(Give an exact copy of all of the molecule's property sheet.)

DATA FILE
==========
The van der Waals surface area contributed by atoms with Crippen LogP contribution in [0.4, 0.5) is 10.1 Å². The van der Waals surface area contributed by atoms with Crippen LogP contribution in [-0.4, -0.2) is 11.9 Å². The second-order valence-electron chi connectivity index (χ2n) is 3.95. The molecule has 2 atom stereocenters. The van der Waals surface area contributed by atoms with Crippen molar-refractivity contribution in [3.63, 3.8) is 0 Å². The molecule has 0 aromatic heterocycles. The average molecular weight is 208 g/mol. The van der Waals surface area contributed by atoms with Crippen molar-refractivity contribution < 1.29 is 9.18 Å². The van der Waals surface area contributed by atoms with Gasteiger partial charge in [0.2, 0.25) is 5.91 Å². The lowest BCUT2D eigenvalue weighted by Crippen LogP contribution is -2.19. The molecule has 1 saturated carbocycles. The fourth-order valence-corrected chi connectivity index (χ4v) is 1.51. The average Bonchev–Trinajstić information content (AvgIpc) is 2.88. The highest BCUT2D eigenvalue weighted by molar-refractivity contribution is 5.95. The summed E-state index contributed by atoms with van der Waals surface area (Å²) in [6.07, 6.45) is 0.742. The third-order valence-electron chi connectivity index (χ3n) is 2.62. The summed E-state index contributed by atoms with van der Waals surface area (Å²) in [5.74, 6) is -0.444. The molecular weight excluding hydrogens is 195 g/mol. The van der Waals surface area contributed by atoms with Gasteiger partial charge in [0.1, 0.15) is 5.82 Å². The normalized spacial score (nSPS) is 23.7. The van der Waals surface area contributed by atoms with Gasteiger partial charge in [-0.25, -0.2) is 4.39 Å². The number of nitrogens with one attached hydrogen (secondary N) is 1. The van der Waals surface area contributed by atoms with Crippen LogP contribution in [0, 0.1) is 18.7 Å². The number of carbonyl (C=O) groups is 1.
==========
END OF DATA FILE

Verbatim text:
The van der Waals surface area contributed by atoms with Crippen LogP contribution in [0.4, 0.5) is 10.1 Å². The van der Waals surface area contributed by atoms with Crippen LogP contribution in [-0.4, -0.2) is 11.9 Å². The second-order valence-electron chi connectivity index (χ2n) is 3.95. The molecule has 2 atom stereocenters. The van der Waals surface area contributed by atoms with Crippen molar-refractivity contribution in [3.63, 3.8) is 0 Å². The molecule has 0 aromatic heterocycles. The average molecular weight is 208 g/mol. The van der Waals surface area contributed by atoms with Crippen molar-refractivity contribution < 1.29 is 9.18 Å². The van der Waals surface area contributed by atoms with Gasteiger partial charge in [0.2, 0.25) is 5.91 Å². The lowest BCUT2D eigenvalue weighted by Crippen LogP contribution is -2.19. The molecule has 1 saturated carbocycles. The fourth-order valence-corrected chi connectivity index (χ4v) is 1.51. The average Bonchev–Trinajstić information content (AvgIpc) is 2.88. The highest BCUT2D eigenvalue weighted by molar-refractivity contribution is 5.95. The summed E-state index contributed by atoms with van der Waals surface area (Å²) in [6.07, 6.45) is 0.742. The third-order valence-electron chi connectivity index (χ3n) is 2.62. The summed E-state index contributed by atoms with van der Waals surface area (Å²) in [5.74, 6) is -0.444. The molecular weight excluding hydrogens is 195 g/mol. The van der Waals surface area contributed by atoms with Gasteiger partial charge in [0.1, 0.15) is 5.82 Å². The normalized spacial score (nSPS) is 23.7. The van der Waals surface area contributed by atoms with Gasteiger partial charge in [-0.25, -0.2) is 4.39 Å². The number of nitrogens with one attached hydrogen (secondary N) is 1. The van der Waals surface area contributed by atoms with Crippen LogP contribution in [0, 0.1) is 18.7 Å². The number of carbonyl (C=O) groups is 1.